Domestic Violence: A Global View

By Randal W. Summers; Allan M. Hoffman | Go to book overview

7
JAPAN

Noriyoshi Watanabe


PERCEPTIONS OF DOMESTIC VIOLENCE

In Japan, after several hundred years of national seclusion, the reform that took place in 1868 brought the collapse of the feudal society dominated by samurai warriors and triggered the modernization and westernization of the country. However, because Japan's highest priority was to catch up with Europe and America, it was necessary to adopt a centralized system of government. To achieve this, politicians had to rely on the restoration of the Emperor System. Consequently, they established a militaristic nation rather than a democratic one. Although intellectual people protested this movement, Japan voluntarily marched into international disputes and wars.

Japan's democratization essentially started after World War II.1 Although the Emperor System collapsed (or became symbolic) after the war, the idea of a male-dominated society, a vestige of feudalism, was not immediately swept away. In fact, the idea of a male-dominated society still holds in today's Japanese society as an ethic of a feudal society, although it has been weathered over time. In other words, a husband is still implicitly allowed to hit his wife as a means of discipline. It is considered natural for a wife to obey her husband because she belongs to him. No other person is allowed to say anything about the husband's behavior, no matter how violent or unreasonable it may be. Marital (or domestic) violence is considered as a mere quarrel between husband and wife, rather than a crime. It is pointless to act as a mediator for a couple who are having a quarrel. Unless marital

-83-

Notes for this page

Add a new note
If you are trying to select text to create highlights or citations, remember that you must now click or tap on the first word, and then click or tap on the last word.
One moment ...
Default project is now your active project.
Project items

Items saved from this book

This book has been saved
Highlights (0)
Some of your highlights are legacy items.

Highlights saved before July 30, 2012 will not be displayed on their respective source pages.

You can easily re-create the highlights by opening the book page or article, selecting the text, and clicking “Highlight.”

Citations (0)
Some of your citations are legacy items.

Any citation created before July 30, 2012 will labeled as a “Cited page.” New citations will be saved as cited passages, pages or articles.

We also added the ability to view new citations from your projects or the book or article where you created them.

Notes (0)
Bookmarks (0)

You have no saved items from this book

Project items include:
  • Saved book/article
  • Highlights
  • Quotes/citations
  • Notes
  • Bookmarks
Notes
Cite this page

Cited page

Style
Citations are available only to our active members.
Sign up now to cite pages or passages in MLA, APA and Chicago citation styles.

(Einhorn, 1992, p. 25)

(Einhorn 25)

1

1. Lois J. Einhorn, Abraham Lincoln, the Orator: Penetrating the Lincoln Legend (Westport, CT: Greenwood Press, 1992), 25, http://www.questia.com/read/27419298.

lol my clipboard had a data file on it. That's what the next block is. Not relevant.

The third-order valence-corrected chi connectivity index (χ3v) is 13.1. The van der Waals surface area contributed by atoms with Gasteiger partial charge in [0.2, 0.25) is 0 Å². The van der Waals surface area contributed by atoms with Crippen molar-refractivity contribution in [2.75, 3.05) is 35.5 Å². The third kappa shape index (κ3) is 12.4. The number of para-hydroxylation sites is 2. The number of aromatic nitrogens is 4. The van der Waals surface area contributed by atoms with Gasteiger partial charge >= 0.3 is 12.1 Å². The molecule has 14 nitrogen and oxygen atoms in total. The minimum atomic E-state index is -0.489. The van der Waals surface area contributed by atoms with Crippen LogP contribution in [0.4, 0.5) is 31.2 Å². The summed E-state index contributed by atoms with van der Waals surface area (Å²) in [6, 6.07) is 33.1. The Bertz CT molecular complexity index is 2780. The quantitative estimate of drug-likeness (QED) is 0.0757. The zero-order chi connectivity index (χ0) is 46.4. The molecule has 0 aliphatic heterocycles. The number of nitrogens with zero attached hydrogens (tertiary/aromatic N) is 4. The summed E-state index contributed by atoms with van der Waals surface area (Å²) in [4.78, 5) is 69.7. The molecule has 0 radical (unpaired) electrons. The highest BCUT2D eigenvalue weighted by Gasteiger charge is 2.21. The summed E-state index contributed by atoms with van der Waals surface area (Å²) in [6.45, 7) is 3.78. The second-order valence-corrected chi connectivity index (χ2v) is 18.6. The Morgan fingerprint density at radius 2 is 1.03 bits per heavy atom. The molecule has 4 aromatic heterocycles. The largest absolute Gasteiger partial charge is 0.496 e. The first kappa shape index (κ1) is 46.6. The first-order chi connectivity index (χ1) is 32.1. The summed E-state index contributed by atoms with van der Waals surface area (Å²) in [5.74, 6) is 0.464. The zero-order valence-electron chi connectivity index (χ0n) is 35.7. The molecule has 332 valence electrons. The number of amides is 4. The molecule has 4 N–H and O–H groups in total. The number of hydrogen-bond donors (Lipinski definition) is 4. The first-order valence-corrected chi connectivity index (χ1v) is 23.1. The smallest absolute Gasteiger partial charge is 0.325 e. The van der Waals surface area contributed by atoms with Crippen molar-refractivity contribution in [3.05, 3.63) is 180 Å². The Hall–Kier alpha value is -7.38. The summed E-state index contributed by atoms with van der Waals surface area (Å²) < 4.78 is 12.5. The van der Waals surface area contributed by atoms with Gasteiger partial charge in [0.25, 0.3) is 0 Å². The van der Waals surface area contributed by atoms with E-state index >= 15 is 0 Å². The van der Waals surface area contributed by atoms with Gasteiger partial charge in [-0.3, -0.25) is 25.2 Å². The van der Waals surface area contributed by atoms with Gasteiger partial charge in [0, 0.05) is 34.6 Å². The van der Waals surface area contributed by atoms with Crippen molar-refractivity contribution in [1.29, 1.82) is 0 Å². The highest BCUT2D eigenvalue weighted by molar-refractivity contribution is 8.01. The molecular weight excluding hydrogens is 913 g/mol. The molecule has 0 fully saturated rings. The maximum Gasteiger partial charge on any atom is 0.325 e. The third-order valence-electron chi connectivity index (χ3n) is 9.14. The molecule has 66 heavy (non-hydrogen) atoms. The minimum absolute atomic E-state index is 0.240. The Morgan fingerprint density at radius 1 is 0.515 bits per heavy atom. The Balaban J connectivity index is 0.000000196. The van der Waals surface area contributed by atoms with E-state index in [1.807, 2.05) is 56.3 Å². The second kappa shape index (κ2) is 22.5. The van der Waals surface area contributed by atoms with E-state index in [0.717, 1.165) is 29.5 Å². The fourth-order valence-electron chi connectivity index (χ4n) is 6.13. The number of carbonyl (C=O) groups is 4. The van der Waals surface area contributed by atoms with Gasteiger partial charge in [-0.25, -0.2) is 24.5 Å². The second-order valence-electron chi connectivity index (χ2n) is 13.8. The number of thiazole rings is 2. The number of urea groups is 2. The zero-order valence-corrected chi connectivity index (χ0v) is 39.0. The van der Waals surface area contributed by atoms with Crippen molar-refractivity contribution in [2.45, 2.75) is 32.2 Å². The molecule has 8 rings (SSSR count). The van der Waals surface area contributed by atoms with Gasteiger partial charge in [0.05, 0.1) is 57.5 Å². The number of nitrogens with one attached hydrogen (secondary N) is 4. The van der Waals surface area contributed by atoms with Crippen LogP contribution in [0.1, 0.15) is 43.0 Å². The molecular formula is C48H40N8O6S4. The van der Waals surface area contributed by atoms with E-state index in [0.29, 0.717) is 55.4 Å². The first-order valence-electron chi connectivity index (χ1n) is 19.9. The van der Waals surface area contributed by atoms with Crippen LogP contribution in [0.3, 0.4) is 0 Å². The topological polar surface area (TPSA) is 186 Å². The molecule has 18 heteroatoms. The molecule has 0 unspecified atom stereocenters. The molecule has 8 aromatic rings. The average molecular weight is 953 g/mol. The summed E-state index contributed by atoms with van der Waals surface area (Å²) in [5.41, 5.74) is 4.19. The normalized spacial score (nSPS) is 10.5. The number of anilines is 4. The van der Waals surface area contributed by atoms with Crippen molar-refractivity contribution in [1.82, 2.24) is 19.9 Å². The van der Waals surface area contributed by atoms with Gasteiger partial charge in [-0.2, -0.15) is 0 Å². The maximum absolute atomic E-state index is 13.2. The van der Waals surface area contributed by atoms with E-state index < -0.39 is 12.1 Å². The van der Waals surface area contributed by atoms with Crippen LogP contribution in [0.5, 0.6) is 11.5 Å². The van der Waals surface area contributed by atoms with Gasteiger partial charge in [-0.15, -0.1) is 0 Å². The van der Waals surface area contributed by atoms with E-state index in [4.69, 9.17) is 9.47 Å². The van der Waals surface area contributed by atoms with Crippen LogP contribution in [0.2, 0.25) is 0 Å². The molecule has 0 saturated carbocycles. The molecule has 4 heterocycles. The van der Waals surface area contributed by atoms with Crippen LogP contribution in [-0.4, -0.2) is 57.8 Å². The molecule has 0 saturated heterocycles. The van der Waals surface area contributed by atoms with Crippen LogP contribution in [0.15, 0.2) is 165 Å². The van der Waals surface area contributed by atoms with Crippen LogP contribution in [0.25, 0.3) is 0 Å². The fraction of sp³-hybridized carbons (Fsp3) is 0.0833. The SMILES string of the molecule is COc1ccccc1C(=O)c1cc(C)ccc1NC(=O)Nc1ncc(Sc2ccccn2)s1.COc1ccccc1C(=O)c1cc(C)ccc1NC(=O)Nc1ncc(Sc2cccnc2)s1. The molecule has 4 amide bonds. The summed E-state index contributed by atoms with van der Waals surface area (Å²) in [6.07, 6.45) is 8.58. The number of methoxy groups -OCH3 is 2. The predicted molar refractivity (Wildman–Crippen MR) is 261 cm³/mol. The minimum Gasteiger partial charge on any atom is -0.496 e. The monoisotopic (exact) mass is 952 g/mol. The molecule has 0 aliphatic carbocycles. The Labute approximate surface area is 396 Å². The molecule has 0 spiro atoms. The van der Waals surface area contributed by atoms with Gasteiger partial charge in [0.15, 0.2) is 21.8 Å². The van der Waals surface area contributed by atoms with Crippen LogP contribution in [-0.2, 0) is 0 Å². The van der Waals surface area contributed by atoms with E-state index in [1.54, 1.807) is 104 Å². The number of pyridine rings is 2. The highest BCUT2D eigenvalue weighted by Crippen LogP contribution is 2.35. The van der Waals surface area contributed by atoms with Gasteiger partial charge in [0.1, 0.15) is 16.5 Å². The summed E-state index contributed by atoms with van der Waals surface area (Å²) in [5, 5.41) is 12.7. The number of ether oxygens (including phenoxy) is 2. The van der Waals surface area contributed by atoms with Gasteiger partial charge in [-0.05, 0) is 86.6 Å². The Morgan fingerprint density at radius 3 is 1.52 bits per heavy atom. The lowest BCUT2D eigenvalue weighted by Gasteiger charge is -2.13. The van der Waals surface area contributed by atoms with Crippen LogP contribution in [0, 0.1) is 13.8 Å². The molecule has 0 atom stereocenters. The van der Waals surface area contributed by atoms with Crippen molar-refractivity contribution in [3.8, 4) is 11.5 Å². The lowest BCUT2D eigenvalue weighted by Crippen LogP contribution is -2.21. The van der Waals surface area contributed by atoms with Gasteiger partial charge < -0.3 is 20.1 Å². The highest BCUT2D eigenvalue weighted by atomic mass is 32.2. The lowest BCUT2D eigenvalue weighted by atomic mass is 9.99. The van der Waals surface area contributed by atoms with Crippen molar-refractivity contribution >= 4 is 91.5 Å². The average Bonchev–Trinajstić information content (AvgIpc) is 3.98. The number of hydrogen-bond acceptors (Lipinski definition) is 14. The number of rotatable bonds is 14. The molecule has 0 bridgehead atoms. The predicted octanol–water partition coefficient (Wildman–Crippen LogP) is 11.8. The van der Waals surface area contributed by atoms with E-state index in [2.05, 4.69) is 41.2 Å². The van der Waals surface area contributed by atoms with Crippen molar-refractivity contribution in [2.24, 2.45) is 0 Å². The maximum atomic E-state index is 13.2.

Cited page

Bookmark this page
Domestic Violence: A Global View
Table of contents

Table of contents

  • Title Page iii
  • Contents vii
  • Contents viii
  • Series Foreword ix
  • Introduction xi
  • 1: Australia 1
  • 2: Canada 13
  • 3: England and Wales 25
  • 4: Germany 39
  • 5: Italy 55
  • 6: Jamaica 69
  • 7: Japan 83
  • 8: Russia 97
  • 9: Slovenia 111
  • 10: South Africa 125
  • 11: Spain 143
  • 12: Thailand 155
  • 13: United States 169
  • Index 185
  • About the Editors and Contributors 195
Settings

Settings

Typeface
Text size Smaller Larger Reset View mode
Search within

Search within this book

Look up

Look up a word

  • Dictionary
  • Thesaurus
Please submit a word or phrase above.
Print this page

Print this page

Why can't I print more than one page at a time?

Full screen
/ 202

matching results for page

Cited passage

Style
Citations are available only to our active members.
Sign up now to cite pages or passages in MLA, APA and Chicago citation styles.

"Portraying himself as an honest, ordinary person helped Lincoln identify with his audiences." (Einhorn, 1992, p. 25).

"Portraying himself as an honest, ordinary person helped Lincoln identify with his audiences." (Einhorn 25)

"Portraying himself as an honest, ordinary person helped Lincoln identify with his audiences."1

1. Lois J. Einhorn, Abraham Lincoln, the Orator: Penetrating the Lincoln Legend (Westport, CT: Greenwood Press, 1992), 25, http://www.questia.com/read/27419298.

Cited passage

Welcome to the new Questia Reader

The Questia Reader has been updated to provide you with an even better online reading experience.  It is now 100% Responsive, which means you can read our books and articles on any sized device you wish.  All of your favorite tools like notes, highlights, and citations are still here, but the way you select text has been updated to be easier to use, especially on touchscreen devices.  Here's how:

1. Click or tap the first word you want to select.
2. Click or tap the last word you want to select.

OK, got it!

Thanks for trying Questia!

Please continue trying out our research tools, but please note, full functionality is available only to our active members.

Your work will be lost once you leave this Web page.

For full access in an ad-free environment, sign up now for a FREE, 1-day trial.

Already a member? Log in now.